To Stratford-upon-Avon Picturehouse for a live broadcast of the Royal Ballet’s Manon, choreographed by Kenneth MacMillan. Very splendid it was too, with Marianela Nuñez and Federico Bonelli as the principals, and with screen director Ross MacGibbon providing a master-class in how to translate a fiendishly complex three-act ballet to the cinema. This post is intended to highlight the work of one of MacGibbon’s distinguished predecessors as a screen interpreter of dance, Margaret Dale, but let me note here that I am also fascinated by MacMillan. Jann Parry’s richly interesting 2009 biography Different Drummer: The Life of Kenneth MacMillan vividly portrays a conflicted man and a brilliant artist. And my interest in the relay was also piqued by seeing Marianela and Federico rehearse a pas de deux during the recent World Ballet Day online. The Royal Opera House have made this clip available on their terrific YouTube channel, and I embed it here simply because it is technically astounding and achingly beautiful.
As with the revival of multi-camera live presentations of drama by NT Live and RSC Live from Stratford-upon-Avon, live ballet for cinemas works with broadcast techniques developed in television studios in the 1950s and ’60s. Interpreting a performance of a play or a ballet by mixing live between three, four or more cameras surrounding the action is a demanding technical and creative challenge. The use of the phrase “performance capture”, with its suggestion that the process is somehow unmediated, fails to recognise the extensive range of choices that a screen director must make rapidly and with certainty. She or he must respond with sensitivity and understanding to the performance, and for dance a number of the finest such directors, including Ross MacGibbon and Margaret Dale, were previously dancers themselves.
Born in Newcastle in 1922, Margaret Dale joined Ninette de Valois’ Vic-Wells Ballet company in 1938 and made several pre-war television appearances as a dancer. After the war she began to choreograph, including some short ballets for television, and then she joined the BBC as a producer. One of her first credits as a screen director was on Turned Out Proud, a 1955 original dance work for television choreographed by Kenneth MacMillan. The following year she oversaw the television presentation of Aurora’s Wedding from The Sleeping Beauty from Covent Garden with Margot Fonteyn and Michael Somes, shown to mark the tenth anniversary of the re-opening of the Royal Opera House. Also in 1956, and also from Covent Garden, she directed the live outside broadcast of the second act of the Bolshoi Ballet’s Swan Lake with the legendary Galina Ulanova. This broadcast has been issued on DVD by ICA Classics, and a substantial extract is on YouTube.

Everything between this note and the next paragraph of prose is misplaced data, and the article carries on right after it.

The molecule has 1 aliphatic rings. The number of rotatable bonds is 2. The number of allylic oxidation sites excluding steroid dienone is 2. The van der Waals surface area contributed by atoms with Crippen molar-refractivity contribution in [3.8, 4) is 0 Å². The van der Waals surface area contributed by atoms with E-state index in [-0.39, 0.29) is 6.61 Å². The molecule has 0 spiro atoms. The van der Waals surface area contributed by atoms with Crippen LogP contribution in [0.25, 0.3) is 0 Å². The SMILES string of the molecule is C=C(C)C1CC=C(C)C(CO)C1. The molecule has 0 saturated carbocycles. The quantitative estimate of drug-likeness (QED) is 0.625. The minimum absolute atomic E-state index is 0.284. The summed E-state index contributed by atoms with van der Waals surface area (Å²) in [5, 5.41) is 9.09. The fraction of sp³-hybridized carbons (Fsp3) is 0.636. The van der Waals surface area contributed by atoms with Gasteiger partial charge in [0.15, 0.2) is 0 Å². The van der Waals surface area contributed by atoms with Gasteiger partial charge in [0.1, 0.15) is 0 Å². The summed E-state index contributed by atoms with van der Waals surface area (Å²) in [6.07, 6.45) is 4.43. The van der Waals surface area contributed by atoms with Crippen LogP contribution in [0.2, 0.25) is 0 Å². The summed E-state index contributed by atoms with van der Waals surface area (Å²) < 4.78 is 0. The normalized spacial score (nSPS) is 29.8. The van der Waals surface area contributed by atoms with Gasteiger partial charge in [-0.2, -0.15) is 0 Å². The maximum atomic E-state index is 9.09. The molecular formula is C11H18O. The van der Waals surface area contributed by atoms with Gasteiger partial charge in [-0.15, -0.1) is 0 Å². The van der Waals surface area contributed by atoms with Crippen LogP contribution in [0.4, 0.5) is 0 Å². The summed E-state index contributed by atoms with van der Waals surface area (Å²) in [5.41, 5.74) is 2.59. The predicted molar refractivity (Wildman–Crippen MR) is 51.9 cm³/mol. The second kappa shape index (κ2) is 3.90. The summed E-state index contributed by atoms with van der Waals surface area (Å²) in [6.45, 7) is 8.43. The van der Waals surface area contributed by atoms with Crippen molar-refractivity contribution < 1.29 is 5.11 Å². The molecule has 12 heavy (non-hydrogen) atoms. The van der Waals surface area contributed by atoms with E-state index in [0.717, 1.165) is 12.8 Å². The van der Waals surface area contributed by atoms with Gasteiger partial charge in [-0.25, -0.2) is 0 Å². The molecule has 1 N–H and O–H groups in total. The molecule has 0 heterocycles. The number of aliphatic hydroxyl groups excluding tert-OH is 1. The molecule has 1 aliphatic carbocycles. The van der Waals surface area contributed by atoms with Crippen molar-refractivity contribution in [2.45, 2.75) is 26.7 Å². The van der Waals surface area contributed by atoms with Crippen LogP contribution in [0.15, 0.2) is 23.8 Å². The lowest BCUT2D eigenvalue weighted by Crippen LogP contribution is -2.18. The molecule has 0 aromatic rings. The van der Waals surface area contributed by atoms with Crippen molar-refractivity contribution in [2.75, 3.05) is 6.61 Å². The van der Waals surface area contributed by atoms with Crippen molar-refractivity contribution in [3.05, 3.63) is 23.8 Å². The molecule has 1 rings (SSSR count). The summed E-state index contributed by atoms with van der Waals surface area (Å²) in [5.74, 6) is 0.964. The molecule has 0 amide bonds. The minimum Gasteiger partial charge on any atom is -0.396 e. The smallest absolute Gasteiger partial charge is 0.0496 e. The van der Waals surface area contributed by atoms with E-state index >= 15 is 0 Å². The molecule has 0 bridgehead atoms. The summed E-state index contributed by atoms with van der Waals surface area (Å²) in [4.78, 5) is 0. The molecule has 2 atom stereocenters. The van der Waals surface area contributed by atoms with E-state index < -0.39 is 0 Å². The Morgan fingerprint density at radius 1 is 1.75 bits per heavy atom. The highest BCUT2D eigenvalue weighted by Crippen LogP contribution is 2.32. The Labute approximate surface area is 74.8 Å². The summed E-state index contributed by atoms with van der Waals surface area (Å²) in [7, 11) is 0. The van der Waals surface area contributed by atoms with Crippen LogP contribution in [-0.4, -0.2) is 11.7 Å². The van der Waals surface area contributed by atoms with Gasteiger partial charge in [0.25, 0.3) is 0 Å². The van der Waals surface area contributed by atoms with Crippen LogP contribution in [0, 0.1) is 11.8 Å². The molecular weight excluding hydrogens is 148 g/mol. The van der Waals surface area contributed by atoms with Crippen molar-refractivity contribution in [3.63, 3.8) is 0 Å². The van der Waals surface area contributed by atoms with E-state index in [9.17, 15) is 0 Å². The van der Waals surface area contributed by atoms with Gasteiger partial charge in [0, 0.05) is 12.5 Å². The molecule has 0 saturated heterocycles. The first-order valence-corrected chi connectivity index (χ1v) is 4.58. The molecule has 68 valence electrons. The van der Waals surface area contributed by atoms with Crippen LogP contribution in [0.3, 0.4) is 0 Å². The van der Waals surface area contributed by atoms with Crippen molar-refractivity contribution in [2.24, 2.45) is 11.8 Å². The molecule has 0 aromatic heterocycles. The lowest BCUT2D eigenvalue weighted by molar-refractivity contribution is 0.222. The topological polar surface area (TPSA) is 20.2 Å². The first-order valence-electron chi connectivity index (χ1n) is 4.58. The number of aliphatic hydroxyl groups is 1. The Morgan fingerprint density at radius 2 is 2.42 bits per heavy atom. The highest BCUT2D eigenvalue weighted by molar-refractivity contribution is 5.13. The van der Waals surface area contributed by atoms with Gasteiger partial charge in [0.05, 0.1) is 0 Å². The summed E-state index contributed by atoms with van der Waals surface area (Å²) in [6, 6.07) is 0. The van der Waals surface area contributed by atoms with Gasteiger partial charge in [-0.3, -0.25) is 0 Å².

In 1957 Margaret Dale produced a studio production of Coppélia, 1957, with Nadia Nerina and Robert Helpmann.
In 1962 BBC Television contracted with the Royal Ballet to record nine ballets, and among the results were Giselle, shot on 2 June that year in the studio by Margaret Dale, with Margot Fonteyn and Rudolph Nureyev (and also released by ICA Classics).
A further delight from ICA Classics is La Fille mal gardée, also recorded in 1962 by Maragret Dale (and broadcast on 27 December), with Nadia Nerina and David Blair.
Margaret Dale continued to create exceptional dance for the screen throughout the 1960s, although this later and often more contemporary work is far less accessible at present. In the 1970s she made a number of notable documentaries about dancers and choreographers. All of which needs further research, which can be facilitated by the collection of Margaret Dale’s papers which are held by the British Film Institute. In the meantime, for more on Margaret Dale, who died in 2010, see the obituaries by Humphrey Burton for the Guardian, from the Telegraph, and by Alastair Macaulay for The New York Times.